A social network is not working towards any specific goal. It is a pot of profiles (look at me!) and conversations (‘like’ you!). Be they random or focused. Conversations sharing and talking about the news, discussing collaborative projects, brainstorming, playing with ideas that may prove so popular they grow into new projects… Technology can help by discovering new connections outside your political group – the strength in ‘weak ties’. And also in organising the conversations. Who said what and when, what files were shared and ‘liked’ the most, which groups are the most active, what are the most popular topics etc. Content is often involved. ‘Help, I need some information about XYZ’, ‘Here’s a great summary I found’. Attachment uploaded… However it is not managed. To even try to would break the spontaneity of the conversation.
And that’s the technical dilemma.
Back to our very simple diagrams. Collaborative technologies help pull everyone together around a single outcome, usually involving a web-based team site. The content is managed so that everyone can contribute effectively. Social networking technologies encourage people to share, share, share. Copies of the same content may be uploaded multiple times to different conversations, or ‘activity streams’. Tools can help uncover duplicates but then what? Replace it with a link to just one copy? That means storing the document somewhere all the different groups, and all possible future groups, can access. What if the document wasn’t supposed to be shared quite so openly?
Enterprise social networks that include tools to share content will give compliance and records managers grey hairs… those that weren’t already lost due to Sarbannes-Oxley and friends in the past.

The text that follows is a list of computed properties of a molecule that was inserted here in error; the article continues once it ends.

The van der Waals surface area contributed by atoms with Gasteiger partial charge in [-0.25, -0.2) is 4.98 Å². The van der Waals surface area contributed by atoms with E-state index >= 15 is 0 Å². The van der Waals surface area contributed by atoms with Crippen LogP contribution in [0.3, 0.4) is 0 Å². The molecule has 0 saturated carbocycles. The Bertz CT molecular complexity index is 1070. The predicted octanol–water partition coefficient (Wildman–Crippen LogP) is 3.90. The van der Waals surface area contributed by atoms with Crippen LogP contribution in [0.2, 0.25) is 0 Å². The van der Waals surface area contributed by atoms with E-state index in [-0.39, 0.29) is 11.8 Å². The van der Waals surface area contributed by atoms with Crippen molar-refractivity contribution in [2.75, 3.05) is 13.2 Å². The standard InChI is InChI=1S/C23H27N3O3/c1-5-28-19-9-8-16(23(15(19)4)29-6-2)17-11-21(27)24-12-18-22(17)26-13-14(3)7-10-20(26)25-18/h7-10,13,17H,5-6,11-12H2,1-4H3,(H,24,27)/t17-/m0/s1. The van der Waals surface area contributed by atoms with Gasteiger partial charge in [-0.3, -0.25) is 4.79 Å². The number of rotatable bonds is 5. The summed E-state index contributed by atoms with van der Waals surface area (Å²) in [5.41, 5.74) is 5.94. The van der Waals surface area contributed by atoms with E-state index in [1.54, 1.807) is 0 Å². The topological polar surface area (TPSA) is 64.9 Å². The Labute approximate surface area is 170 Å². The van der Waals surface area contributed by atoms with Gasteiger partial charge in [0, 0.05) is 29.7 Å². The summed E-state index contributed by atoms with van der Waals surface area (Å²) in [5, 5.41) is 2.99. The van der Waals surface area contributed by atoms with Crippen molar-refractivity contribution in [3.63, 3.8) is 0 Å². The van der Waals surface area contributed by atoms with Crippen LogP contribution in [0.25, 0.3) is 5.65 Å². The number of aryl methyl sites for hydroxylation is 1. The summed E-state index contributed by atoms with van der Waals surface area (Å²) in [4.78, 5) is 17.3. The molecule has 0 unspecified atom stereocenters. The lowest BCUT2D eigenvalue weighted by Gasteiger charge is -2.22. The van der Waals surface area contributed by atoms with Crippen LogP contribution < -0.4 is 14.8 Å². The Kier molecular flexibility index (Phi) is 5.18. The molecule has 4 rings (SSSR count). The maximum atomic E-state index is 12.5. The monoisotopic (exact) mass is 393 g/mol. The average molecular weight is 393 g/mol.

The choices are not simple. Content management that works well in a small collaborative team can kill conversations in social networks. Without having a direct stake in an outcome, people will default to easier alternatives. Every large project I have worked on over the past 2 years to evaluate problems with internal document management systems has uncovered groups using Google Docs to collaborate because internal compliance and classification rules were too inconvenient to get their work done. You can argue they shouldn’t have. But it’s nothing new. Just the modern, more convenient, version of emailing documents around to circumvent corporate rules.
And if you hadn’t figured out why Microsoft bought Yammer last year. Now you know The technologies needed each other. The challenge Microsoft faces is how to integrate the two products. SharePoint serves the collaborative team. Yammer serves the social network. Most demo’s attempting to bring SharePoint’s control to a Yammer conversation look clunky. It’s to be expected in the current release – there hasn’t been time to fully integrate the two technologies. But that’s not going to be easy without losing the value in the conversation…
This has been a very simplified look at social networks to help show why they are not the same as collaborative teams and benefit from different technologies. And I haven’t even touched upon social networks beyond organisational walls and how they are disrupting most business processes…